Creating a suburban escape : class, race, and gender in post-World War II Levittown

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Gribble, Lexi (Student at Ball State University)
Connolly, James J., 1962-
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Thesis (B.?)
Honors College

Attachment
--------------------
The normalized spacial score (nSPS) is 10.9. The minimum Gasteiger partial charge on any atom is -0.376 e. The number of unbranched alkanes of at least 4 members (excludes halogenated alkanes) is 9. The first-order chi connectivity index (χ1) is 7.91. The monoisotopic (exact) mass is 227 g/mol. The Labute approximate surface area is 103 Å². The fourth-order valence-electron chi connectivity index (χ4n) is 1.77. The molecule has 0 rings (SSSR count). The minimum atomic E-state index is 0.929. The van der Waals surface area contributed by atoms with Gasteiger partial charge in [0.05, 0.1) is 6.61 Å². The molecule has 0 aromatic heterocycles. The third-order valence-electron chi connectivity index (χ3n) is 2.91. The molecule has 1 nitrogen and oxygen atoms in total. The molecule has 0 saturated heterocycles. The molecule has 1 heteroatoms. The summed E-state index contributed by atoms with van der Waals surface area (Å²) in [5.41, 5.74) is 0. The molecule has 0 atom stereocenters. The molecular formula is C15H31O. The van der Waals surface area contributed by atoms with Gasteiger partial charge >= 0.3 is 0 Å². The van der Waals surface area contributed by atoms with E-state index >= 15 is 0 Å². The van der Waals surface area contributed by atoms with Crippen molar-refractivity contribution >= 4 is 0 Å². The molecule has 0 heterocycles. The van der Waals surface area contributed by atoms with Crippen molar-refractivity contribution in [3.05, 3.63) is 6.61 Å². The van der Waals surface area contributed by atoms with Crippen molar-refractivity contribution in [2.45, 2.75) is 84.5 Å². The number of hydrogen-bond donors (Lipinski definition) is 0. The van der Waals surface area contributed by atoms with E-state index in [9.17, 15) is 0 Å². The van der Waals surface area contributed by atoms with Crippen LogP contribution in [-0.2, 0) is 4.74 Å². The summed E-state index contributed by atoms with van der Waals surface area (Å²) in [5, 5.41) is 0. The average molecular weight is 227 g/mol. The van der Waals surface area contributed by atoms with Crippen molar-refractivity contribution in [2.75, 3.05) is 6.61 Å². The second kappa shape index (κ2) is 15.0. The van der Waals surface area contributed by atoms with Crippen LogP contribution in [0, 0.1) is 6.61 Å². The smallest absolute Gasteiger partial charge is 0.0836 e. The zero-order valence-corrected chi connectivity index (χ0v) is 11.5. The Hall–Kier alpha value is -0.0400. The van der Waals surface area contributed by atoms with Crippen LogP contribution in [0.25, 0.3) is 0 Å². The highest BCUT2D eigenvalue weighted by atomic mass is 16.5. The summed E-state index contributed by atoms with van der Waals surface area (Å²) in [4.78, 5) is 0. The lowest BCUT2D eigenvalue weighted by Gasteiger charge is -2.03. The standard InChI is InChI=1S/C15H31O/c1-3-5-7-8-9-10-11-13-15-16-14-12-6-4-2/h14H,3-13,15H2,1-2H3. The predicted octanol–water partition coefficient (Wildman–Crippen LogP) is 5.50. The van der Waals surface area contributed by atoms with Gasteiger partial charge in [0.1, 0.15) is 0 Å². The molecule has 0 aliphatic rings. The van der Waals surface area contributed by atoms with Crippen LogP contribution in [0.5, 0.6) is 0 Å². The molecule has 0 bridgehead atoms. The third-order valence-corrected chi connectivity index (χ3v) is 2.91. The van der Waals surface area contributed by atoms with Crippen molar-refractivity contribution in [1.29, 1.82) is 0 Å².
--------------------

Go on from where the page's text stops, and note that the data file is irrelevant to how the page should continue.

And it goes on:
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Most Americans now live in suburban places. While suburbs are common throughout the country today, they were not always prevalent. They developed slowly before experiencing a major boom following the end of the Second World War. Factors such as economic growth, housing shortages, and federal programs helped developers create suburbs across the country. One particular developer, Levitt and Sons, profited greatly off of the demand for housing by creating suburbs that not only provided people with a place to live, but with a middle-class way of life. Suburban developers such as the Levitts created a distinct set of expectations for the residents of their communities. They showcased these ideals in their advertisements. This paper will explore how advertisements sold the Levittown life, and how class, race, and gender were major factors in the marketing of suburbs. By setting certain expectations around class, race, and gender, Levittown set itself apart as the suburb idolized during the postwar period.